Linton Middle School in Penn Hills to be used as a covid vaccine clinic for certain seniors | #coronavirus | #kids. | #children | #schools

A covid vaccine clinic for certain older people will take place at Linton Middle School in Penn Hills later this month.

The clinic is scheduled for 9:30 a.m. to 3 p.m. Wednesday, April 21 at 250 Aster St.

Participants must be at least 50 years old, a registered client of the Penn Hills Senior Center or live at Duff Manor, Penn Arbors or Lavender Heights.

It’s taking place through a partnership between Penn Hills EMS, the Allegheny County Housing Authority, Allegheny County Health Department and the Penn Hills School District.

EMS Supervisor Diane Fitzhenry is coordinating the effort with county officials.

“I’d like to see everybody that wants a vaccination get one and not have to travel all over God’s creation to get it,” Fitzhenry said. “The more people that we can get vaccinated, the more people that follow the rules, the sooner we can get back to some semblance of order. And the less likely someone ends up in the hospital and the less likely to end up on a ventilator.”

Identification is required prior to vaccination.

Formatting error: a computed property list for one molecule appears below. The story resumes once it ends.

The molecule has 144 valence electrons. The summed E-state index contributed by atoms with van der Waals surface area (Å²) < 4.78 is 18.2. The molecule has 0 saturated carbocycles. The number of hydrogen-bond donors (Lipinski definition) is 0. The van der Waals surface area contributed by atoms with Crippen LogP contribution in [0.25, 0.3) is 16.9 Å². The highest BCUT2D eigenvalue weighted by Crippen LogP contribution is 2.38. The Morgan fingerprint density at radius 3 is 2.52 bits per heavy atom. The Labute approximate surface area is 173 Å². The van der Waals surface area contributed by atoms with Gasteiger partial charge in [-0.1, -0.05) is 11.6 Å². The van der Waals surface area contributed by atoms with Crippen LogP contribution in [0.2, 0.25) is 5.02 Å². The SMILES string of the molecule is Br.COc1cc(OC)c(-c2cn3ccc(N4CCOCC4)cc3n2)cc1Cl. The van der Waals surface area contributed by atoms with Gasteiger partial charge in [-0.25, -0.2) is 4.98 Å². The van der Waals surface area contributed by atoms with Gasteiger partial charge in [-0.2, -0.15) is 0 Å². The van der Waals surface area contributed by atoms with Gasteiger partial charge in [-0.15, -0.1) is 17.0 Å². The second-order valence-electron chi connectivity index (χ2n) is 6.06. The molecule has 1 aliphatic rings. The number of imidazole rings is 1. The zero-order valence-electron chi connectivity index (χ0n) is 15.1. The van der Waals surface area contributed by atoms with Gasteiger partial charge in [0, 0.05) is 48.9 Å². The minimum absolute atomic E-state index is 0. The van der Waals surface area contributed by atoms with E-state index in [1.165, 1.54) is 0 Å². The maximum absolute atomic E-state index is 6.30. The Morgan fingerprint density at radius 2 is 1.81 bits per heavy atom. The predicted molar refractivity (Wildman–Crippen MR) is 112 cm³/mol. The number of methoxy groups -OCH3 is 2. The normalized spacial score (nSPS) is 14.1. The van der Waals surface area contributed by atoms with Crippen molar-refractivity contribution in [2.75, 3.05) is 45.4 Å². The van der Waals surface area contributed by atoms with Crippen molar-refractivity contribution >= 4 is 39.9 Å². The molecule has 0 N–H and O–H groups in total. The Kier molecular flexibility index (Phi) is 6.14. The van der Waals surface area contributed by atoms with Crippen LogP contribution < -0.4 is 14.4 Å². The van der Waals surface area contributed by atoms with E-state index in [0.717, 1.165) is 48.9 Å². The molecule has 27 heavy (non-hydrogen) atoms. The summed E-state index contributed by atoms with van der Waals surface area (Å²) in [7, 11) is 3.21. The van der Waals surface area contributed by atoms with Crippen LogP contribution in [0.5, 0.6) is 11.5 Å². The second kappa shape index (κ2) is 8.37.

No walk-ins will be accepted.

Schedule an appointment

Eligible people can schedule an appointment by calling 412-342-1199 between 9 a.m. and 3 p.m. daily until Monday and from 9 a.m. to noon on Tuesday.

Allegheny County Health Department will then call those registered prior to the event to get more medical information.

Vaccines given will either be Moderna, which comes in two shots, or the one shot from Johnson & Johnson.

Fitzhenry said they will not know which one will be available until the event.

She hopes to have 360 people vaccinated. Only 40 have registered as of Wednesday.

The school directors unanimously approved the use of the school at last month’s board meeting.

“The community owns these schools,” Superintendent Nancy Hines said. “Therefore, I think we have an obligation to allow access. Certainly the pandemic creates challenges. It would seem to me we can do it in a safe manner. We’ve been using Linton all along for our board meetings, and we’ve been able to do that safely. It doesn’t feel any different to me (letting EMS use the space). It’s similar to what we would do as a polling place for elections.”

The clinic was the result of teamwork between the EMS department and housing authority, which reached out to Fitzhenry after vaccinating seniors at Jefferson Manor in Penn Hills.

“It’s really not been a bad experience,” the supervisor said. “They’ve been cooperative. They wanted to know if there were other seniors (interested in getting the vaccine).

“It doesn’t really matter who is involved as long as we can get this service to our residents.”

Email for more information about the event.

Michael DiVittorio is a Tribune-Review staff writer. You can contact Michael at 412-871-2367, or via Twitter .

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